Mr. Scott also indicated that documents relevant to the inquiry need to be reviewed quickly by the company’s counsel for several reasons.  One, the documents will help form the narrative that the company is trying to get out to the public, but you want a “lawyer in charge of the review so that you can maintain the privilege nature of the documents,” said Mr. Scott.  Second, “it is critical that your initial messaging is consonant with the company’s eventual response to the regulatory or law enforcement agency.”  After the full review, counsel can begin crafting a response to the regulatory or law enforcement inquiry. 

The crisis management team should document the deadline to respond to law enforcement or the regulatory agency and ensure the response is timely submitted.  Before drafting the response, Ms. Trasatti advised determining “what the regulatory body will consider, who will review the submission, the background of the reviewers, and the leadership and the focus of the agency under such leadership.”  Another good idea is to review “industrywide responses to similar crises,” she said.  Don’t forget that the regulatory body and law enforcement will be reviewing the same documents, so it is critical that the crisis management team ensure all documents relevant to the crisis are reviewed before the response is submitted.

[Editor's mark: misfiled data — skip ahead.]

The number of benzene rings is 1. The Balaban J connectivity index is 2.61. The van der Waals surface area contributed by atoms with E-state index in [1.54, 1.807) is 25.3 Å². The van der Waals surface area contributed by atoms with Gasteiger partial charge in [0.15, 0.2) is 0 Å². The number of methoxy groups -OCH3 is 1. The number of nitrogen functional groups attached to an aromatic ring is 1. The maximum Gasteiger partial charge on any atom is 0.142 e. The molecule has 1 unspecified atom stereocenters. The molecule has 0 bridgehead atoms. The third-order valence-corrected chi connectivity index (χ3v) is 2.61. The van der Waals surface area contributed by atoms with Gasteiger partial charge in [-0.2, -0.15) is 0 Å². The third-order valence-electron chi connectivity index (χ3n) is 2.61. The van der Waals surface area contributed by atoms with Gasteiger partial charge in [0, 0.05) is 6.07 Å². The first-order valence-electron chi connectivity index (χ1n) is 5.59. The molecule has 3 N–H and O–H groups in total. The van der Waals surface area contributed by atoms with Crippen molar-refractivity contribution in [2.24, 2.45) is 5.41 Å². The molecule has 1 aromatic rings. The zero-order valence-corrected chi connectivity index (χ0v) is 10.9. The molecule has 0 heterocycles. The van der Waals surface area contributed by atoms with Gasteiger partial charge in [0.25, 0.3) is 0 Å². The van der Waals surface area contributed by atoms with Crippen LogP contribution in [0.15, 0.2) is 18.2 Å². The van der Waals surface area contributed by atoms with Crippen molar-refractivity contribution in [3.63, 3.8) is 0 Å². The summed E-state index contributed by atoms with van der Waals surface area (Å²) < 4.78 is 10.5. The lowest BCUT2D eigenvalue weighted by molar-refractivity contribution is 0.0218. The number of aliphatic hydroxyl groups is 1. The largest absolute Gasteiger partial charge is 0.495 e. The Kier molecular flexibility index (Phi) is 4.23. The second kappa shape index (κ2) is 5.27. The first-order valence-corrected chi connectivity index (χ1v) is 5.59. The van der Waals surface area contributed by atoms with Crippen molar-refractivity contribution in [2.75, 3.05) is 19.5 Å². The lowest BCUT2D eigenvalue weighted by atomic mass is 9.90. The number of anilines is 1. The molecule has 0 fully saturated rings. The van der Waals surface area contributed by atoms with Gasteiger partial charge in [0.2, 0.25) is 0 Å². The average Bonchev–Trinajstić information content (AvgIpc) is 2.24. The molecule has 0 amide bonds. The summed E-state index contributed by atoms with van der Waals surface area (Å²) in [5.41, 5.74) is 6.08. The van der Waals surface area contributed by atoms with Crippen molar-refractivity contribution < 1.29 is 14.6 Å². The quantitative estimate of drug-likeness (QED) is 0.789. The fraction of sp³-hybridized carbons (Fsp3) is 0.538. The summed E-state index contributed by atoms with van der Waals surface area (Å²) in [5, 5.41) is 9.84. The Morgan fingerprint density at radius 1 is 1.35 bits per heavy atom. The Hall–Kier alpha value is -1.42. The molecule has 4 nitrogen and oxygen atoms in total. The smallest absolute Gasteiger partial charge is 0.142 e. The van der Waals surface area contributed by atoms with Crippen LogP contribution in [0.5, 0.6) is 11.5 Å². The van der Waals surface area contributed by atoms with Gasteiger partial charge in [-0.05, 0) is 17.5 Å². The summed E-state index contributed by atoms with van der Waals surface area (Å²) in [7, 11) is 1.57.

In sum: The crisis management team should ensure that the company has a lawyer with the particular expertise required for the type of crisis.  Issue a litigation hold to the company’s custodians of records.  Review all documents before any initial response is issued by the company (Tip Number Four) and before a formal response is submitted to the regulatory or law enforcement agency.  Respect the deadline for submitting a response.  Do your homework before submitting the company’s formal response by looking at industry and competitor responses, leaders in the agency, etc.

You may watch the ninth tip on how to manage a company crisis below:

This article is the eleventh of a 13-week part series that will discuss in detail how counsel can help their clients create a crisis management strategy and manage a company crisis.  Last week, the MSBA discussed the eighth of ten tips on how to manage a company crisis. Next week, the MSBA will discuss the tenth tip on how to manage a company crisis with comprehensive suggestions and actions for implementation.  The immediate next week we will provide a comprehensive summation of all the myths and tips including the advice and counsel of the professional panelists listed below.  In week one of the series, the MSBA generally discussed the top ten tips on how to manage a company crisis.  Week two was a detailed summary of the 7 myths of a company crisis. Some of the material to support this article was taken from “Top Ten Steps in Managing a Company Crisis,” by Marisa A. Trasatti, Zachary A. Miller and Sean M. Fox.  The MSBA wishes to express sincere gratitude to the professional panelists, without whom it would not be possible to offer this series.